I am probably going to get some crap over this, but indulge me.
I started writing a blog post and, as happens sometimes, things weren’t coming out how I wanted them to and I was veering way off topic and was unable to make everything come together coherently. I deleted the post until another time when I can better put my thoughts into words. However, it got me to thinking, do I really need a service dog? Does anyone?
It may just be me, but it seems like service dogs are becoming more and more popular in the last several years. Dogs are being trained to help people with everything from helping with mobility to managing psychiatric disabilities. It seems that it wasn’t that long ago that people only had service dogs if they were blind.
Service dog history goes back much further than most realize starting with a first century A.D. fresco of a blind man being helped by his dog from the ancient Roman city, Herculaneum. Chinese scroll paintings and wood carvings from the Middle Ages show similar images. What started with dogs helping the blind evolved, albeit slowly, into dogs helping with so much more.
A Timeline of Modern Service Dog Training
- 1750’s Paris: A hospital for the blind started a systematic approach to teaching dogs to aide the blind.
- 1819 Vienna: Austrian founder of the Institute for the Training of the Blind, Johann Wilhelm Klein published one of the first training manuals for coaching guide dogs.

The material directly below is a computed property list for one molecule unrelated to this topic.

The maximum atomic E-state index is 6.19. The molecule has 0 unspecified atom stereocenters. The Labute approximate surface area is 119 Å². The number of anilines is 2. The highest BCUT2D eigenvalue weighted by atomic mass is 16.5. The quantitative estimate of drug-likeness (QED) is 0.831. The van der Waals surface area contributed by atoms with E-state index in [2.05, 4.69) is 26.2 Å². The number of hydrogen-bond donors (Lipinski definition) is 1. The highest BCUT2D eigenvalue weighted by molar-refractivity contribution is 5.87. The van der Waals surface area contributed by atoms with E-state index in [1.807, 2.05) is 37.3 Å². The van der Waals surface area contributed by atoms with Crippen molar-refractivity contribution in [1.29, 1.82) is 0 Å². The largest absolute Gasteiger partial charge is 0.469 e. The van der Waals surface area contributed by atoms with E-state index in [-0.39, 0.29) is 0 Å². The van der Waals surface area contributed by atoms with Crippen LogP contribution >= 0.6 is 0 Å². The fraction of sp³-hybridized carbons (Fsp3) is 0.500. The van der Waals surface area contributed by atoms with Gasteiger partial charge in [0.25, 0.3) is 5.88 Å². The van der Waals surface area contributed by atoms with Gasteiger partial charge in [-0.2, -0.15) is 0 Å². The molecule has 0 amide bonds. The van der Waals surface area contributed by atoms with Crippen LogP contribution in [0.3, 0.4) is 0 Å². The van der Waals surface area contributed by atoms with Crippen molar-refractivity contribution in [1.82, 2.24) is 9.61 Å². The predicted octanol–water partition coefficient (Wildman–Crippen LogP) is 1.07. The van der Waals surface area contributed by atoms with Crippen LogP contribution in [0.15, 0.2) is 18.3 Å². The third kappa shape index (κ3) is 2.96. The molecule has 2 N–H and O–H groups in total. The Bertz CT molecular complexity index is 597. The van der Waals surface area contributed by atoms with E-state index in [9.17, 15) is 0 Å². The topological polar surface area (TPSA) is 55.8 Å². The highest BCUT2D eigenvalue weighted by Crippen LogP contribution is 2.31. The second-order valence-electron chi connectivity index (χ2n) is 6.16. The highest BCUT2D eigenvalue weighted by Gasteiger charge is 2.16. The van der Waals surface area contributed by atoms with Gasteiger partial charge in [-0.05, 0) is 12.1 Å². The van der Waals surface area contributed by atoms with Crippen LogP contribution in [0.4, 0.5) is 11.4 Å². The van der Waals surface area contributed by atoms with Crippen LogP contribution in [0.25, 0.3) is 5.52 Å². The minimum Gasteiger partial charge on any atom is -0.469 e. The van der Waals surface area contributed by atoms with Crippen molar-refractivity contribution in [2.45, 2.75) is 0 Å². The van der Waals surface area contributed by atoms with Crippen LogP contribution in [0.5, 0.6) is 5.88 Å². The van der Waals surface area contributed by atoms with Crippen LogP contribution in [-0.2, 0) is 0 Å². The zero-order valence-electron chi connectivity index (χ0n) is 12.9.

- Germany right after WWI: The start of guide dog training as we know it today began. A German doctor by the name of Gerhard Stalling was the head of the German Ambulance Association. During the war the organization trained dogs to transport messages and search for wounded soldiers. After witnessing first hand how protective his German Shepard became of a blind soldier, he had the dogs retrained to assist the many soldiers that had become blind during war due to the use of mustard gas.
- 1923 Potsdam Germany: German Shepherd Dog Association opened a training center that trained 4,000 guide dogs for blind veterans.
- October 1927 Saturday Evening Post: An article ran by Dorothy Harrison Eustis about the Potsdam school and it’s dogs. Since 1920 Dorothy had been breeding and training police dogs for the Swiss Army. The Potsdam school caught her attention prompting a visit that inspired the Saturday Evening Post article. After the piece ran she received a letter from a blind 19 year old Morris Frank from Tenessee who asked for her help. He wanted her to train him to teach dogs to help blind people. A year later Frank traveled to Switzerland and returned home with his canine companion.
- 1929: Morris Frank and Dorothy Harrison Eustis opened the first guide dog school in America, The Seeing Eye.
- 1934: Guide Dogs for the Blind Association was founded in England.
- 1975: Canine researcher Bonnie Bergin visits Asia where she sees donkeys being used to assist disabled people and wonders if dogs can be trained to do the same thing. On her return to the states she went to a shelter and adopted a puppy that she then took to the Santa Rosa Disability Center to work with the patients. She has since trained dogs to do everything from read simple words to find diseased plants in vineyards.